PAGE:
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# 6.2: Properties of Relations

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Note: If we say $$R$$ is a relation "on set $$A$$" this means $$R$$ is a relation from $$A$$ to $$A$$; in other words, $$R\subseteq A\times A$$.

We will define three properties which a relation might have.

## Definition: Reflexive Property

A relation $$R$$ on $$A$$ is  reflexive  if and only if for all $$a\in A$$, $$aRa$$.

example: consider $$D: \mathbb{Z} \to \mathbb{Z}$$ by $$xDy \iff x|y$$. Since $$a|a$$ for all $$a \in \mathbb{Z}$$ the relation $$D$$ is reflexive.

## Definition: Symmetric Property

A relation $$R$$ on $$A$$ is  symmetric if and only if for all $$a,b \in A$$, if $$aRb$$, then $$bRa$$.

Clearly the relation $$=$$ is symmetric since $$x=y \rightarrow y=x.$$  However, divides is not symmetric, since $$5 \mid10$$ but $$10\nmid 5$$.

## Definition: Transitive Property

A relation $$R$$ on $$A$$ is  transitive if and only if for all $$a,b,c \in A$$, if $$aRb$$ and $$bRc$$, then $$aRc$$.

example: consider $$G: \mathbb{R} \to \mathbb{R}$$ by $$xGy \iff x > y$$.  Since if $$a>b$$ and $$b>c$$ then $$a>c$$ is true for all $$a,b,c \in \mathbb{R}$$, the relation $$G$$ is transitive.

Example $$\PageIndex{1}$$

$$B$$ is a relation on all people on Earth defined by $$xBy$$ if and only if $$x$$ is a brother of $$y.$$

Reflexive?

No, Jamal is not a brother to himself.

Symmetric?

No, Jamal can be the brother of Elaine, but Elaine is not the brother of Jamal.

Transitive?

Yes, if $$X$$ is the brother of $$Y$$ and $$Y$$ is the brother of $$Z$$ , then $$X$$ is the brother of $$Z.$$

Example $$\PageIndex{2}\label{eg:proprelat-02}$$

Consider the relation $$R$$ on the set $$A=\{1,2,3,4\}$$ defined by $R = \{(1,1),(2,3),(2,4),(3,3),(3,4)\}.$

Reflexive?

No, since $$(2,2)\notin R$$, the relation is not reflexive.

Symmetric?

No, we have $$(2,3)\in R$$ but $$(3,2)\notin R$$, thus $$R$$ is not symmetric.

Transitive?

Yes. By going through all the ordered pairs in $$R$$, we verify that whether $$(a,b)\in R$$ and $$(b,c)\in R$$, we always have $$(a,c)\in R$$ as well. This shows that $$R$$ is transitive.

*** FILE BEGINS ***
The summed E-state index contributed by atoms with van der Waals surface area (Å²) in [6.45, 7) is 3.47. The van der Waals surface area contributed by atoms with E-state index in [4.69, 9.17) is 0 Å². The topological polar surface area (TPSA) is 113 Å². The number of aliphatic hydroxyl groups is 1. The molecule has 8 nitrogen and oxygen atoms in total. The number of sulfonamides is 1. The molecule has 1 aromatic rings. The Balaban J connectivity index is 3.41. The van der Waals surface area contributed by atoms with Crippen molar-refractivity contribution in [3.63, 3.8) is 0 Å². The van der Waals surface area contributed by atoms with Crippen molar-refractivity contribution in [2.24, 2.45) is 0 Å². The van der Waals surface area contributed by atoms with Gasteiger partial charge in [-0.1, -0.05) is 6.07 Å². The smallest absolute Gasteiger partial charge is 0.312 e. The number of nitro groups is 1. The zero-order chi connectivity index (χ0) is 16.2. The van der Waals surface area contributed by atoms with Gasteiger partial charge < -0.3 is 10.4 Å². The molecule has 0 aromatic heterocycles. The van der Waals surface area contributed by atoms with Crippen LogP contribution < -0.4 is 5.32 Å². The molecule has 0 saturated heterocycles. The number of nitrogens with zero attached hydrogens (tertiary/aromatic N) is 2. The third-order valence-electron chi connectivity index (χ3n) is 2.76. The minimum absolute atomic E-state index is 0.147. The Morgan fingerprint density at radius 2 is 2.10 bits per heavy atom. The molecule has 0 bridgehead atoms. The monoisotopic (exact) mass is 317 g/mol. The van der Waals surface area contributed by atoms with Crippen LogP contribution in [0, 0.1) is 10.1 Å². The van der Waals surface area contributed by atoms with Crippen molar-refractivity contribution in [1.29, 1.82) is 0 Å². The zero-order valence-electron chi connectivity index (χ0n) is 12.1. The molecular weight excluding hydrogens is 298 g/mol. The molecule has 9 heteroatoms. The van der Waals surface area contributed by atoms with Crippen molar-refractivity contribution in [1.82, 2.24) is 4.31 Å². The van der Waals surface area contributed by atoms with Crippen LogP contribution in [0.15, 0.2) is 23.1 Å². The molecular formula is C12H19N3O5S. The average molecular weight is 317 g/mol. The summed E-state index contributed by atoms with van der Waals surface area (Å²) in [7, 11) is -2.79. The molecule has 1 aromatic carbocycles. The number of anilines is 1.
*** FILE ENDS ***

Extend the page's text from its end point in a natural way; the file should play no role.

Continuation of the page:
Example $$\PageIndex{3}\label{eg:proprelat-03}$$

Define the relation $$S$$ on the set $$A=\{1,2,3,4\}$$ according to $S = \{(2,3),(3,2)\}.$

Reflexive?

No, since $$(2,2)\notin R$$, the relation is not reflexive.

Symmetric?

Yes.  Since we have only two ordered pairs, and it is clear that whenever $$(a,b)\in S$$, we also have $$(b,a)\in S$$. Hence, $$S$$ is symmetric.

Transitive?

Since $$(2,3)\in S$$ and $$(3,2)\in S$$, but $$(2,2)\notin S$$, the relation $$S$$ is not transitive.

hands-on exercise $$\PageIndex{1}\label{he:proprelat-01}$$

Define the relation $$R$$ on the set $$\mathbb{R}$$ as $a\,R\,b \,\Leftrightarrow\, a\leq b.$ Determine whether $$R$$ is reflexive, symmetric, or transitive.

hands-on exercise $$\PageIndex{2}\label{he:proprelat-02}$$

The relation $$S$$ on the set $$\mathbb{R}^*$$ is defined as $a\,S\,b \,\Leftrightarrow\, ab>0.$ Determine whether $$S$$ is reflexive, symmetric, or transitive.

Example $$\PageIndex{4}\label{eg:geomrelat}$$

Here are two examples from geometry. Let $${\cal T}$$ be the set of triangles that can be drawn on a plane. Define a relation $$S$$ on $${\cal T}$$ such that $$(T_1,T_2)\in S$$ if and only if the two triangles are similar. It is easy to check that $$S$$ is reflexive, symmetric, and transitive.

Let $${\cal L}$$ be the set of all the (straight) lines on a plane. Define a relation $$P$$ on $${\cal L}$$ according to $$(L_1,L_2)\in P$$ if and only if $$L_1$$ and $$L_2$$ are parallel lines. Again, it is obvious that $$P$$ is reflexive, symmetric, and transitive.

Example $$\PageIndex{5}\label{eg:proprelat-04}$$

The relation $$T$$ on $$\mathbb{R}^*$$ is defined as $a\,T\,b \,\Leftrightarrow\, \frac{a}{b}\in\mathbb{Q}.$

Since $$\frac{a}{a}=1\in\mathbb{Q}$$, the relation $$T$$ is reflexive.

The relation $$T$$ is symmetric, because if $$\frac{a}{b}$$ can be written as $$\frac{m}{n}$$ for some nonzero integers $$m$$ and $$n$$, then so is its reciprocal $$\frac{b}{a}$$, because $$\frac{b}{a}=\frac{n}{m}$$.

If $$\frac{a}{b}, \frac{b}{c}\in\mathbb{Q}$$, then $$\frac{a}{b}= \frac{m}{n}$$ and $$\frac{b}{c}= \frac{p}{q}$$ for some nonzero integers $$m$$, $$n$$, $$p$$, and $$q$$. Then $$\frac{a}{c} = \frac{a}{b}\cdot\frac{b}{c} = \frac{mp}{nq} \in\mathbb{Q}$$. Hence, $$T$$ is transitive.

Therefore, the relation $$T$$ is reflexive, symmetric, and transitive.

## Definition: Equivalence Relation

A relation is an equivalence relation if and only if the relation is reflexive, symmetric and transitive.

Example $$\PageIndex{6}\label{eg:proprelat-05}$$

The relation $$U$$ on $$\mathbb{Z}$$ is defined as $a\,U\,b \,\Leftrightarrow\, 5\mid(a+b).$

Is $$U$$ an equivalence relation?

If $$5\mid(a+b)$$, it is obvious that $$5\mid(b+a)$$ because $$a+b=b+a$$. Thus, $$U$$ is symmetric.
However,  $$U$$ is not reflexive, because $$5\nmid(1+1)$$.
Therefore $$U$$ is not an equivalence relation

hands-on exercise $$\PageIndex{3}$$

Determine whether the following relation $$V$$ on some universal set $$\cal U$$ is an equivalence relation: $(S,T)\in V \,\Leftrightarrow\, S\subseteq T.$

Example $$\PageIndex{7}\label{eg:proprelat-06}$$

Consider the relation $$V$$ on the set $$A=\{0,1\}$$ is defined according to $V = \{(0,0),(1,1)\}.$

Is $$V$$ an equivalence relation?

The relation $$V$$ is reflexive, because $$(0,0)\in V$$ and $$(1,1)\in V$$.
It is clearly symmetric, because $$(a,b)\in V$$ always implies $$(b,a)\in V$$.